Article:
Ethan Hawke spoke on a range of issues with reporters after receiving the President’s Award at Karlovy Vary Film Festival.


Hawke is working on the Marvel series Moon Knight in Poland, and he said their approach to the pandemic was refreshing.

“There are stores in America where you walk in, thinking they might be mad at you for wearing a mask. In others, they might be mad at you if you don’t. It’s the most amazing example of a divided nation.”


Hawke also shared that he thought his co-star in Dead Poets Society, Robin Williams, hated him.

“I thought Robin hated me. He had a habit of making a ton of jokes on set. At 18, I found that incredibly irritating. He wouldn’t stop and I wouldn’t laugh at anything he did,” he said, mentioning that in the end, it was Williams who got him his first agent. “He called, saying, ‘Robin Williams says you are going to do really well.’ There was this scene in the film when he makes me spontaneously make up a poem in front of the class. He made this joke at the end of it, saying that he found me intimidating. I thought it was a joke. As I get older, I realize there is something intimidating about young people’s earnestness, their intensity. It is intimidating – to be the person they think you are. Robin was that for me,” he said, complimenting his younger co-star in First Reformed, Philip Ettinger.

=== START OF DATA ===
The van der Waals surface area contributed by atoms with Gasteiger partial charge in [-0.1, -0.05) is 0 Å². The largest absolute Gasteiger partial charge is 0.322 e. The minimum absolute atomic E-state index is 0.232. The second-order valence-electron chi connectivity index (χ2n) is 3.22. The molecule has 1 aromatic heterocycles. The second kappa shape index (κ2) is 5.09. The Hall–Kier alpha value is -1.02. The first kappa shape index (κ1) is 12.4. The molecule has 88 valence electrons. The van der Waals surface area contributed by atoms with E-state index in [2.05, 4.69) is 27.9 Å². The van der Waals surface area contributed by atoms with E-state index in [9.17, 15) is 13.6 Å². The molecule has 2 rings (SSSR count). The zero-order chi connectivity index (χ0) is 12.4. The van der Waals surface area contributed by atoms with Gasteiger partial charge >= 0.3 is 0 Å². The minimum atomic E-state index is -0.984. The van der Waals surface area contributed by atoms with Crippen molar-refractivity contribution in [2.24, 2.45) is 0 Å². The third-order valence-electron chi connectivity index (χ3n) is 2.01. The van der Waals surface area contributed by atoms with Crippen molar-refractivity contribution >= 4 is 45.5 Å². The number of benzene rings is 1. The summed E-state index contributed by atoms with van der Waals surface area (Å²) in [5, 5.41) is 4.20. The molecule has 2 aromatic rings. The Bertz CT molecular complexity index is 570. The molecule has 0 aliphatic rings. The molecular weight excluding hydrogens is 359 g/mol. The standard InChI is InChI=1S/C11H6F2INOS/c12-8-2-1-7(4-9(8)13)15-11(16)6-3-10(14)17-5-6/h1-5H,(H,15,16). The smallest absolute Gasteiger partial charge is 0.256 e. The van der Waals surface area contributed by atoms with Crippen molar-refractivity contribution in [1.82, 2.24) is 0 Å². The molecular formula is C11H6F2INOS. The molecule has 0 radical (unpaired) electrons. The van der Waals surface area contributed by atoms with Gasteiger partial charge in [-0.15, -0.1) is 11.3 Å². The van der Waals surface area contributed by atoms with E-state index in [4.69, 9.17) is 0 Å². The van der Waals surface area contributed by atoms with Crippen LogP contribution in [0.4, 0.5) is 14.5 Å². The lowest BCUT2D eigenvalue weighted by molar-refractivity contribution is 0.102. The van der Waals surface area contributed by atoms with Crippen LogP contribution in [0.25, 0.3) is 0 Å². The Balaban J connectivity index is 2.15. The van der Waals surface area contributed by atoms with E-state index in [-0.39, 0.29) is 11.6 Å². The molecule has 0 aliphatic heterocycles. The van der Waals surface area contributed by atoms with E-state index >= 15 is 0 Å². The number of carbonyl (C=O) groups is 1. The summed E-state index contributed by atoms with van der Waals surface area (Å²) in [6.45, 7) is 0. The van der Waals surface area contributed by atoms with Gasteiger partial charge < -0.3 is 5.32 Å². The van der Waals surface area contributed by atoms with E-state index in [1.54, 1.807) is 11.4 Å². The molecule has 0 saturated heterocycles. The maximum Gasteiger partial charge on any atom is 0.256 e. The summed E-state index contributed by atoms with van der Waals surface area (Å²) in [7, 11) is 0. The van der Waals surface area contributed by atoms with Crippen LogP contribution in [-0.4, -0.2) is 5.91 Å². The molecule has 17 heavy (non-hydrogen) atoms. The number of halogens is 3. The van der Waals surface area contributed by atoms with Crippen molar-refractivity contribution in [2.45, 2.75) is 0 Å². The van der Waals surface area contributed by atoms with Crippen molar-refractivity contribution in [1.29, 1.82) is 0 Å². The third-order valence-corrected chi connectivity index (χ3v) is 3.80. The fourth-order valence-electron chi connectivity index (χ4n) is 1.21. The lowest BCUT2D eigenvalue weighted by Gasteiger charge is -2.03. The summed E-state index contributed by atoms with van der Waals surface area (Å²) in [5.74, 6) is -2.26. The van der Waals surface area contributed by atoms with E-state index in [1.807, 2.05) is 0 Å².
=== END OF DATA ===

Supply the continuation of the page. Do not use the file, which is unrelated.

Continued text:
He also spoke about another collaboration with Richard Linklater. This time, they’d focus on the transcendentalist movement, which included writers and philosophers in the 19th century, including Ralph Waldo Emerson, Henry David Thoreau and “Little Women” scribe Louisa May Alcott.

“They were the first leaders of the abolition movement; they were vegetarians; they fought for women’s rights. Rick is obsessed with how their ideas are still very radical. This could be a super cool movie and Rick is writing it right now. He is mad at me for coming to Karlovy Vary, he thinks I should be at his house,” he said.

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